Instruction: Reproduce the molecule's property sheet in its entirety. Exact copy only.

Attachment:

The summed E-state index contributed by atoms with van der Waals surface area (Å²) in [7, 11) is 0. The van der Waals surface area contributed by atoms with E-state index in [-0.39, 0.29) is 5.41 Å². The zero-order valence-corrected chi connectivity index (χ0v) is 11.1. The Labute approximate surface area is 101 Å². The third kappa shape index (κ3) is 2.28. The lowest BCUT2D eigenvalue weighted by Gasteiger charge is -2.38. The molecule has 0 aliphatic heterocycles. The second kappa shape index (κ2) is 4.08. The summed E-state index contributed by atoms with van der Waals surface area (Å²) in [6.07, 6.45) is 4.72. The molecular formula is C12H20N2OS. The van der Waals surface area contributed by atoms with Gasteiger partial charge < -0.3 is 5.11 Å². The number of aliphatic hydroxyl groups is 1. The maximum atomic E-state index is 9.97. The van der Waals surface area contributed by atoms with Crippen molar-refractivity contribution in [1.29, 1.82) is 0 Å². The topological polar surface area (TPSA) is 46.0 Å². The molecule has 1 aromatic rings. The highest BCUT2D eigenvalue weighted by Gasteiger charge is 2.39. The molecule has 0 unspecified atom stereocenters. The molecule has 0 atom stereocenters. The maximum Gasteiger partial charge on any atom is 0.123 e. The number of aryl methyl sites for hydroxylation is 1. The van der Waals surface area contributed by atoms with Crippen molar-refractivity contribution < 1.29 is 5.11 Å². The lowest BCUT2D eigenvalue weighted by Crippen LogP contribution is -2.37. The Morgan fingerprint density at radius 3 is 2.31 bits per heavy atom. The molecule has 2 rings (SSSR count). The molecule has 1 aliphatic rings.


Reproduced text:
The summed E-state index contributed by atoms with van der Waals surface area (Å²) in [7, 11) is 0. The van der Waals surface area contributed by atoms with E-state index in [-0.39, 0.29) is 5.41 Å². The zero-order valence-corrected chi connectivity index (χ0v) is 11.1. The Labute approximate surface area is 101 Å². The third kappa shape index (κ3) is 2.28. The lowest BCUT2D eigenvalue weighted by Gasteiger charge is -2.38. The molecule has 0 aliphatic heterocycles. The second kappa shape index (κ2) is 4.08. The summed E-state index contributed by atoms with van der Waals surface area (Å²) in [6.07, 6.45) is 4.72. The molecular formula is C12H20N2OS. The van der Waals surface area contributed by atoms with Gasteiger partial charge < -0.3 is 5.11 Å². The number of aliphatic hydroxyl groups is 1. The maximum atomic E-state index is 9.97. The van der Waals surface area contributed by atoms with Crippen molar-refractivity contribution in [1.29, 1.82) is 0 Å². The topological polar surface area (TPSA) is 46.0 Å². The molecule has 1 aromatic rings. The highest BCUT2D eigenvalue weighted by Gasteiger charge is 2.39. The molecule has 0 unspecified atom stereocenters. The molecule has 0 atom stereocenters. The maximum Gasteiger partial charge on any atom is 0.123 e. The number of aryl methyl sites for hydroxylation is 1. The van der Waals surface area contributed by atoms with Crippen molar-refractivity contribution < 1.29 is 5.11 Å². The lowest BCUT2D eigenvalue weighted by Crippen LogP contribution is -2.37. The Morgan fingerprint density at radius 3 is 2.31 bits per heavy atom. The molecule has 2 rings (SSSR count). The molecule has 1 aliphatic rings.